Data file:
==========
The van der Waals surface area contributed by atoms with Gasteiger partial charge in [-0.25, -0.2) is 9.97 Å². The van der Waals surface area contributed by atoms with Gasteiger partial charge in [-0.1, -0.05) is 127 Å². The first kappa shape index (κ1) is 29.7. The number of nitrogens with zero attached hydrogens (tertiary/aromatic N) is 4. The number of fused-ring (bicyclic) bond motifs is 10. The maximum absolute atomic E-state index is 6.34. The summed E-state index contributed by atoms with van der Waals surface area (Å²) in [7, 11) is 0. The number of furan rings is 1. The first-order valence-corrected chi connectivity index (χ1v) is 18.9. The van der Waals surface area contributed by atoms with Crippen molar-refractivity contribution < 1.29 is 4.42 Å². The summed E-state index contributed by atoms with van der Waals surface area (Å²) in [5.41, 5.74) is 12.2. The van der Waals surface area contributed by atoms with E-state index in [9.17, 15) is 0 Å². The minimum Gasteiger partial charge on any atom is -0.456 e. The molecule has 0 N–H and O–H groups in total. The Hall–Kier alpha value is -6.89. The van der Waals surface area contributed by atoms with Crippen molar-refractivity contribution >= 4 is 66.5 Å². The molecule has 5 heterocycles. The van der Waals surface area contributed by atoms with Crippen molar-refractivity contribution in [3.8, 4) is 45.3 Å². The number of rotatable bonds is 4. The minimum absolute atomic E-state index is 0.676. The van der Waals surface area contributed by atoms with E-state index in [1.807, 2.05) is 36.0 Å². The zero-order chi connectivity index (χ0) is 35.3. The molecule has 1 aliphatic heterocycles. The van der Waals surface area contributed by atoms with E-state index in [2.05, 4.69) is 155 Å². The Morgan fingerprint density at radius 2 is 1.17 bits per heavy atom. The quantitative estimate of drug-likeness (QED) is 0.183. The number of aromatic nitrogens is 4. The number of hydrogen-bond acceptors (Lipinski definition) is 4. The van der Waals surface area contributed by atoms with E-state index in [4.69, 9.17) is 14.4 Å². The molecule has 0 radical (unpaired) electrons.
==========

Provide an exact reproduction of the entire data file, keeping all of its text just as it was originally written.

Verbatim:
The van der Waals surface area contributed by atoms with Gasteiger partial charge in [-0.25, -0.2) is 9.97 Å². The van der Waals surface area contributed by atoms with Gasteiger partial charge in [-0.1, -0.05) is 127 Å². The first kappa shape index (κ1) is 29.7. The number of nitrogens with zero attached hydrogens (tertiary/aromatic N) is 4. The number of fused-ring (bicyclic) bond motifs is 10. The maximum absolute atomic E-state index is 6.34. The summed E-state index contributed by atoms with van der Waals surface area (Å²) in [7, 11) is 0. The number of furan rings is 1. The first-order valence-corrected chi connectivity index (χ1v) is 18.9. The van der Waals surface area contributed by atoms with Crippen molar-refractivity contribution < 1.29 is 4.42 Å². The summed E-state index contributed by atoms with van der Waals surface area (Å²) in [5.41, 5.74) is 12.2. The van der Waals surface area contributed by atoms with E-state index in [9.17, 15) is 0 Å². The minimum Gasteiger partial charge on any atom is -0.456 e. The molecule has 0 N–H and O–H groups in total. The Hall–Kier alpha value is -6.89. The van der Waals surface area contributed by atoms with Crippen molar-refractivity contribution >= 4 is 66.5 Å². The molecule has 5 heterocycles. The van der Waals surface area contributed by atoms with Crippen molar-refractivity contribution in [3.8, 4) is 45.3 Å². The number of rotatable bonds is 4. The minimum absolute atomic E-state index is 0.676. The van der Waals surface area contributed by atoms with E-state index in [1.807, 2.05) is 36.0 Å². The zero-order chi connectivity index (χ0) is 35.3. The molecule has 1 aliphatic heterocycles. The van der Waals surface area contributed by atoms with E-state index in [2.05, 4.69) is 155 Å². The Morgan fingerprint density at radius 2 is 1.17 bits per heavy atom. The quantitative estimate of drug-likeness (QED) is 0.183. The number of aromatic nitrogens is 4. The number of hydrogen-bond acceptors (Lipinski definition) is 4. The van der Waals surface area contributed by atoms with E-state index in [4.69, 9.17) is 14.4 Å². The molecule has 0 radical (unpaired) electrons.